Find a Member:

1992 Horatio Alger Award Winner

Richard L. Knowlton

Chairman
The Hormel Foundation

"On the edge of the ravine, you always find the most beautiful flowers. We guide our business by that principle—taking well-placed risks is essential."

Born in 1932 in Austin, Minnesota, Richard Knowlton was third in a family of seven children. His father was a life-long employee of the nearby Hormel Company. Knowlton also worked at the plant from the age of 16. He told his father he was thinking of quitting school because he felt good about the money he was making at Hormel, but his father encouraged him to finish his education.

An excellent student in high school, Knowlton was a member of the National Honor Society. His skills in football won him a scholarship to the University of Colorado. Upon graduation, he received an offer to play professional football, but instead chose to return to Hormel, where he had worked every summer.

Following a steady line of promotions, Knowlton was elected president of Hormel in 1979, followed by appointments as chief executive officer and chairman. In January 1996, he completed his 48-year career with Hormel Foods Corporation, and has stayed on as chairman of the Hormel Foundation. Knowlton is the only food company CEO to ever receive all three of the highest awards in his industry. Recently, the Knowlton Award was established in his name to annually recognize the person who has made the best and most innovative contributions to the food industry.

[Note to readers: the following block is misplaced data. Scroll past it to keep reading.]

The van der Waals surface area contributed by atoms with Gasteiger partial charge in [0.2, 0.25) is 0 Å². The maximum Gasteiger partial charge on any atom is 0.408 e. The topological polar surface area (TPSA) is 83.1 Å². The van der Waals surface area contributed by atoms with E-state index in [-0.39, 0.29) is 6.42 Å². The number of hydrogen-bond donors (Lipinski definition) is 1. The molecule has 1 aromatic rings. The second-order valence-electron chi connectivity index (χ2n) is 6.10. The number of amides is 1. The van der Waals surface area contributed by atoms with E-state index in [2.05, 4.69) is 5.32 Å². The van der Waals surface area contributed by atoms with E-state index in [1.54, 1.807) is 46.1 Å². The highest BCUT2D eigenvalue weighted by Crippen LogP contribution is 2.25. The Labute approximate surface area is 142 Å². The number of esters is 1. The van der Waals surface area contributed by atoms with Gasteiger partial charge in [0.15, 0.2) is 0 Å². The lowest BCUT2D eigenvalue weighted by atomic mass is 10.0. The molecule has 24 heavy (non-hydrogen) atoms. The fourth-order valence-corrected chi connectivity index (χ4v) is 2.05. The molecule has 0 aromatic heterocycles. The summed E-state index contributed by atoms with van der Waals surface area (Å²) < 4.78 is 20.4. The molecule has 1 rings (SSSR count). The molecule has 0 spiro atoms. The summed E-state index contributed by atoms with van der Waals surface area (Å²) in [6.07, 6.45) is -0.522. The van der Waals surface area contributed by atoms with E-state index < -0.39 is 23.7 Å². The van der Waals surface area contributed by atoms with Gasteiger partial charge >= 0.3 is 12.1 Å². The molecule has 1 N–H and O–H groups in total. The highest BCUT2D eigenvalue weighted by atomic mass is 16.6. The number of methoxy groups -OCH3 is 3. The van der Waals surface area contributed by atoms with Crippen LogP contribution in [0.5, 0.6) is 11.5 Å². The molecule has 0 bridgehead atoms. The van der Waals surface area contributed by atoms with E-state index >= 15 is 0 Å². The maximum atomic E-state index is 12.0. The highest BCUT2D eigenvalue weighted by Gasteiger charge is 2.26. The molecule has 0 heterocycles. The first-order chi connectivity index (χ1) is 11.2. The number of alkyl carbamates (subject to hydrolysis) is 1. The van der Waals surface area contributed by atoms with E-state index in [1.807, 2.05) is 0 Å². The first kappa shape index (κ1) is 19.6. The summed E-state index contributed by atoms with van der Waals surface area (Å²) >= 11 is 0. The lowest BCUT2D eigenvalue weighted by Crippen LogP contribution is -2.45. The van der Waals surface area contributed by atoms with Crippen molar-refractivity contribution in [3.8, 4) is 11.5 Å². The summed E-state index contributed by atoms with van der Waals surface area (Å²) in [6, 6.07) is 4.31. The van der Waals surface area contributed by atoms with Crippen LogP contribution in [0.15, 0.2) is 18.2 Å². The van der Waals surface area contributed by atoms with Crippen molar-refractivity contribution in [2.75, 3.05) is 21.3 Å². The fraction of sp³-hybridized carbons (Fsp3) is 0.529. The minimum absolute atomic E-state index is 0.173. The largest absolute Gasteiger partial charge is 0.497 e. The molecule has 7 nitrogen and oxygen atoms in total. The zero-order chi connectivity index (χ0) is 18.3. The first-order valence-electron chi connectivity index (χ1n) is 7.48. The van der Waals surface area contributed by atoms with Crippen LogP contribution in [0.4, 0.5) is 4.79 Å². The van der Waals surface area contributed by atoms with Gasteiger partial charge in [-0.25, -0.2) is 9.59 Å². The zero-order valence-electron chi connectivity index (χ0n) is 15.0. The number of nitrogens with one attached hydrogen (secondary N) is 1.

Proud of his Horatio Alger Award, Knowlton says, "My passion for Horatio Alger is one that continues to grow." Knowlton has served on the Horatio Alger Board of Directors for a number of years, most recently as chairman. "My interest and commitment to Horatio Alger has intensified," he says. "Education needs have reached new dimensions. One of the most satisfying accomplishments with the Association has been the dramatic increase in the number and amount of scholarships we award. This is one of the most gratifying aspects of my involvement with the Horatio Alger Association."

When advising youth, Knowlton says, "Establish work and social habits that form a strong value system within. Later, that foundation will provide a sound basis for the thousands of decisions and choices you have to make along the way. Always remember, it's the little things you do that make up who you are as a person. Leaders should be measured by how well they serve their people, both in the workplace as well as in the community."

Knowlton believes it was his strong value system that got him through a difficult time at Hormel, when the casualty rate in the industry was nearly 100 percent. To survive, he restructured the company and guided Hormel each step of the way, using what he calls "points of difference" to help his company succeed when others were failing. "Always believe you can make a difference," he says. "Always search for a better way. Establish those qualities that are so much a part of you that it guides you in every situation."